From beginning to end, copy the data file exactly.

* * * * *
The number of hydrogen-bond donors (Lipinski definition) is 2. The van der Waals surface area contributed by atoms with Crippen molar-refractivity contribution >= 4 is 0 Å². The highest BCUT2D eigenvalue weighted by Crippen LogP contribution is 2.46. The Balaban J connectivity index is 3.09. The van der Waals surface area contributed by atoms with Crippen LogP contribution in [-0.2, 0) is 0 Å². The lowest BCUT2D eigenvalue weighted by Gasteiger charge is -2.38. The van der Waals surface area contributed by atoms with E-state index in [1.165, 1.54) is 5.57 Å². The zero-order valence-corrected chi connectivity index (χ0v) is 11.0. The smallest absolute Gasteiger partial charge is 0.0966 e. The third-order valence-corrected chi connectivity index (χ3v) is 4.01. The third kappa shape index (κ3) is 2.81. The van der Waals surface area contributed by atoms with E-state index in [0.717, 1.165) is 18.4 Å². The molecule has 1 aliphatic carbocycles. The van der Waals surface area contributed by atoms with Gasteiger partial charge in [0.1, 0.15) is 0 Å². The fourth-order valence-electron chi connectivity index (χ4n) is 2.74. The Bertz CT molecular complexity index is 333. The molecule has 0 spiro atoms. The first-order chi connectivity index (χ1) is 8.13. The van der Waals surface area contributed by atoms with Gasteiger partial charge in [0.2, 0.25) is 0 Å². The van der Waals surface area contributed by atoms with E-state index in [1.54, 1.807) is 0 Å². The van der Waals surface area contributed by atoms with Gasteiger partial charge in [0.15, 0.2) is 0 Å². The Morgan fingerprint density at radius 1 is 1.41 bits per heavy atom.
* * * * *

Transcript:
The number of hydrogen-bond donors (Lipinski definition) is 2. The van der Waals surface area contributed by atoms with Crippen molar-refractivity contribution >= 4 is 0 Å². The highest BCUT2D eigenvalue weighted by Crippen LogP contribution is 2.46. The Balaban J connectivity index is 3.09. The van der Waals surface area contributed by atoms with Crippen LogP contribution in [-0.2, 0) is 0 Å². The lowest BCUT2D eigenvalue weighted by Gasteiger charge is -2.38. The van der Waals surface area contributed by atoms with E-state index in [1.165, 1.54) is 5.57 Å². The zero-order valence-corrected chi connectivity index (χ0v) is 11.0. The smallest absolute Gasteiger partial charge is 0.0966 e. The third-order valence-corrected chi connectivity index (χ3v) is 4.01. The third kappa shape index (κ3) is 2.81. The van der Waals surface area contributed by atoms with E-state index in [0.717, 1.165) is 18.4 Å². The molecule has 1 aliphatic carbocycles. The van der Waals surface area contributed by atoms with Gasteiger partial charge in [0.1, 0.15) is 0 Å². The fourth-order valence-electron chi connectivity index (χ4n) is 2.74. The Bertz CT molecular complexity index is 333. The molecule has 0 spiro atoms. The first-order chi connectivity index (χ1) is 8.13. The van der Waals surface area contributed by atoms with Gasteiger partial charge in [0.2, 0.25) is 0 Å². The van der Waals surface area contributed by atoms with E-state index in [1.54, 1.807) is 0 Å². The van der Waals surface area contributed by atoms with Gasteiger partial charge in [0.15, 0.2) is 0 Å². The Morgan fingerprint density at radius 1 is 1.41 bits per heavy atom.